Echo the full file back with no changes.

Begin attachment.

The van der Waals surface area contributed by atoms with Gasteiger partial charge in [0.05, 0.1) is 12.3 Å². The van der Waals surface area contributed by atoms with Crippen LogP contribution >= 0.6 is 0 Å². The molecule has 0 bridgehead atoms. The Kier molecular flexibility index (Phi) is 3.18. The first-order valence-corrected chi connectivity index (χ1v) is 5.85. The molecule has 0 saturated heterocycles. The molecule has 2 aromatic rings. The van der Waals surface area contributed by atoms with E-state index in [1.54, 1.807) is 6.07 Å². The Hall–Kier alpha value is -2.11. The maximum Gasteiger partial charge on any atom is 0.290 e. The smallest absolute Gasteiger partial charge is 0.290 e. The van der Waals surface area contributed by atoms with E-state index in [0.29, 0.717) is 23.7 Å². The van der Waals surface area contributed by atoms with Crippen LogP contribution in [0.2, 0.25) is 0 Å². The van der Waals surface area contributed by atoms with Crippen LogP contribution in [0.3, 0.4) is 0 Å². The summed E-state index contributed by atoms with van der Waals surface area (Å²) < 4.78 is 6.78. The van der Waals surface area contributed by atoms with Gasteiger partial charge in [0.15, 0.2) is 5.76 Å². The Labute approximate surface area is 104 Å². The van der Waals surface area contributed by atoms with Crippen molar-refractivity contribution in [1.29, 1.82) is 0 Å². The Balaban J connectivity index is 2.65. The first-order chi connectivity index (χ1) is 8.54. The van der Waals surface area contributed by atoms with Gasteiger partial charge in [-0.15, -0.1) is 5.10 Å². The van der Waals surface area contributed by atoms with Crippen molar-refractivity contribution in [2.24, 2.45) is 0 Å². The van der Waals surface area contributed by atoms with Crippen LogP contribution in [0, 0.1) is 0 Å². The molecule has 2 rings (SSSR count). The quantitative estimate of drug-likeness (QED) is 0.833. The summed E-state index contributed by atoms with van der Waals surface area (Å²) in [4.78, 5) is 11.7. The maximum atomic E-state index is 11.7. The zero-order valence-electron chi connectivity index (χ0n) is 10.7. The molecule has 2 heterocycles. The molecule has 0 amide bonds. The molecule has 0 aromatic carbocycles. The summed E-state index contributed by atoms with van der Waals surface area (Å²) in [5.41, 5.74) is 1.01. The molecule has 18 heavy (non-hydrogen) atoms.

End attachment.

The van der Waals surface area contributed by atoms with Gasteiger partial charge in [0.05, 0.1) is 12.3 Å². The van der Waals surface area contributed by atoms with Crippen LogP contribution >= 0.6 is 0 Å². The molecule has 0 bridgehead atoms. The Kier molecular flexibility index (Phi) is 3.18. The first-order valence-corrected chi connectivity index (χ1v) is 5.85. The molecule has 0 saturated heterocycles. The molecule has 2 aromatic rings. The van der Waals surface area contributed by atoms with E-state index in [1.54, 1.807) is 6.07 Å². The Hall–Kier alpha value is -2.11. The maximum Gasteiger partial charge on any atom is 0.290 e. The smallest absolute Gasteiger partial charge is 0.290 e. The van der Waals surface area contributed by atoms with E-state index in [0.29, 0.717) is 23.7 Å². The van der Waals surface area contributed by atoms with Crippen LogP contribution in [0.2, 0.25) is 0 Å². The van der Waals surface area contributed by atoms with Crippen LogP contribution in [0.3, 0.4) is 0 Å². The summed E-state index contributed by atoms with van der Waals surface area (Å²) < 4.78 is 6.78. The van der Waals surface area contributed by atoms with Gasteiger partial charge in [0.15, 0.2) is 5.76 Å². The Labute approximate surface area is 104 Å². The van der Waals surface area contributed by atoms with Crippen molar-refractivity contribution in [1.29, 1.82) is 0 Å². The Balaban J connectivity index is 2.65. The first-order chi connectivity index (χ1) is 8.54. The van der Waals surface area contributed by atoms with Gasteiger partial charge in [-0.15, -0.1) is 5.10 Å². The van der Waals surface area contributed by atoms with Crippen molar-refractivity contribution in [2.24, 2.45) is 0 Å². The van der Waals surface area contributed by atoms with Crippen LogP contribution in [0, 0.1) is 0 Å². The molecule has 2 rings (SSSR count). The quantitative estimate of drug-likeness (QED) is 0.833. The summed E-state index contributed by atoms with van der Waals surface area (Å²) in [4.78, 5) is 11.7. The maximum atomic E-state index is 11.7. The zero-order valence-electron chi connectivity index (χ0n) is 10.7. The molecule has 2 heterocycles. The molecule has 0 amide bonds. The molecule has 0 aromatic carbocycles. The summed E-state index contributed by atoms with van der Waals surface area (Å²) in [5.41, 5.74) is 1.01. The molecule has 18 heavy (non-hydrogen) atoms.